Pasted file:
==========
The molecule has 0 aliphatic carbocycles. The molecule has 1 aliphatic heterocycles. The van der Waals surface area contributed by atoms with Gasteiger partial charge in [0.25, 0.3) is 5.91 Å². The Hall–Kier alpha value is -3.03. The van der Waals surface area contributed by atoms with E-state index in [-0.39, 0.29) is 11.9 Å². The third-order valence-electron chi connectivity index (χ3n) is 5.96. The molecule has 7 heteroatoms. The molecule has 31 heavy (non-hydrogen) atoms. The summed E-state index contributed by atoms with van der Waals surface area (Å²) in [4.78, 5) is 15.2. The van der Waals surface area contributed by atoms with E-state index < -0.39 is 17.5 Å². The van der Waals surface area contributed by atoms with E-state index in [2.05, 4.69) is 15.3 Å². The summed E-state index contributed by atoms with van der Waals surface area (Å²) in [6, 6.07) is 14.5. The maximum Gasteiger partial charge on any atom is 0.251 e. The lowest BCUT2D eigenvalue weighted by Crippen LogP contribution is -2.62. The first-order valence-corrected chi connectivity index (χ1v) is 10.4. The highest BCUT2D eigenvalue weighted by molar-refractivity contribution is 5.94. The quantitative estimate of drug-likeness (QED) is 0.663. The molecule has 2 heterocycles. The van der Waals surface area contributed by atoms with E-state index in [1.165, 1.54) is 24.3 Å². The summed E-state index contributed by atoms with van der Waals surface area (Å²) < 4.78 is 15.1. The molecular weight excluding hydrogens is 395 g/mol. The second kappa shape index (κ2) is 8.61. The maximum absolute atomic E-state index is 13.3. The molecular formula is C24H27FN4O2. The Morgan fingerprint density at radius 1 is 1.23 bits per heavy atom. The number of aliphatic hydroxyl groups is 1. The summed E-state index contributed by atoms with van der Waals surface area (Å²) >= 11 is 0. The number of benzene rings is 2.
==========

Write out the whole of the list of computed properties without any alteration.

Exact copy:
The molecule has 0 aliphatic carbocycles. The molecule has 1 aliphatic heterocycles. The van der Waals surface area contributed by atoms with Gasteiger partial charge in [0.25, 0.3) is 5.91 Å². The Hall–Kier alpha value is -3.03. The van der Waals surface area contributed by atoms with E-state index in [-0.39, 0.29) is 11.9 Å². The third-order valence-electron chi connectivity index (χ3n) is 5.96. The molecule has 7 heteroatoms. The molecule has 31 heavy (non-hydrogen) atoms. The summed E-state index contributed by atoms with van der Waals surface area (Å²) in [4.78, 5) is 15.2. The van der Waals surface area contributed by atoms with E-state index < -0.39 is 17.5 Å². The van der Waals surface area contributed by atoms with E-state index in [2.05, 4.69) is 15.3 Å². The summed E-state index contributed by atoms with van der Waals surface area (Å²) in [6, 6.07) is 14.5. The maximum Gasteiger partial charge on any atom is 0.251 e. The lowest BCUT2D eigenvalue weighted by Crippen LogP contribution is -2.62. The first-order valence-corrected chi connectivity index (χ1v) is 10.4. The highest BCUT2D eigenvalue weighted by molar-refractivity contribution is 5.94. The quantitative estimate of drug-likeness (QED) is 0.663. The molecule has 2 heterocycles. The van der Waals surface area contributed by atoms with E-state index in [1.165, 1.54) is 24.3 Å². The summed E-state index contributed by atoms with van der Waals surface area (Å²) < 4.78 is 15.1. The molecular weight excluding hydrogens is 395 g/mol. The second kappa shape index (κ2) is 8.61. The maximum absolute atomic E-state index is 13.3. The molecular formula is C24H27FN4O2. The Morgan fingerprint density at radius 1 is 1.23 bits per heavy atom. The number of aliphatic hydroxyl groups is 1. The summed E-state index contributed by atoms with van der Waals surface area (Å²) >= 11 is 0. The number of benzene rings is 2.